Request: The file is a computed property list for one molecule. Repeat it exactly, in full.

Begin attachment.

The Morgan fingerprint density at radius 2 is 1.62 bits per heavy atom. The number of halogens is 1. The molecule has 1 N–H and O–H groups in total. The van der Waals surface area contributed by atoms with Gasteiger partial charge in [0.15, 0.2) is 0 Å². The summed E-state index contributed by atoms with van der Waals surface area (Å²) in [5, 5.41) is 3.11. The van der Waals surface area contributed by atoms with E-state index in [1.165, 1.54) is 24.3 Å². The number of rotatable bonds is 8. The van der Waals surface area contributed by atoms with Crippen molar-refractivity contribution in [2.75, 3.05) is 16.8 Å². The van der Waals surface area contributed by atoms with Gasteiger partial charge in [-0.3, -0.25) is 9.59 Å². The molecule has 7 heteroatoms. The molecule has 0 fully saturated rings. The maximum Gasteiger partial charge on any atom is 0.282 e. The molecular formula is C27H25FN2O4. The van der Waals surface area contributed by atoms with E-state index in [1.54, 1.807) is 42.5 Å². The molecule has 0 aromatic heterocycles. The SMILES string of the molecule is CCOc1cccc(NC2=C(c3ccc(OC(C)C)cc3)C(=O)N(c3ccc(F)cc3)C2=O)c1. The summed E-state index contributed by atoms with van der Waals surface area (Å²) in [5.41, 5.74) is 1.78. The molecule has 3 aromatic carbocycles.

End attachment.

The Morgan fingerprint density at radius 2 is 1.62 bits per heavy atom. The number of halogens is 1. The molecule has 1 N–H and O–H groups in total. The van der Waals surface area contributed by atoms with Gasteiger partial charge in [0.15, 0.2) is 0 Å². The summed E-state index contributed by atoms with van der Waals surface area (Å²) in [5, 5.41) is 3.11. The van der Waals surface area contributed by atoms with E-state index in [1.165, 1.54) is 24.3 Å². The number of rotatable bonds is 8. The van der Waals surface area contributed by atoms with Crippen molar-refractivity contribution in [2.75, 3.05) is 16.8 Å². The van der Waals surface area contributed by atoms with Gasteiger partial charge in [-0.3, -0.25) is 9.59 Å². The molecule has 7 heteroatoms. The molecule has 0 fully saturated rings. The maximum Gasteiger partial charge on any atom is 0.282 e. The molecular formula is C27H25FN2O4. The van der Waals surface area contributed by atoms with E-state index in [1.54, 1.807) is 42.5 Å². The molecule has 0 aromatic heterocycles. The SMILES string of the molecule is CCOc1cccc(NC2=C(c3ccc(OC(C)C)cc3)C(=O)N(c3ccc(F)cc3)C2=O)c1. The summed E-state index contributed by atoms with van der Waals surface area (Å²) in [5.41, 5.74) is 1.78. The molecule has 3 aromatic carbocycles.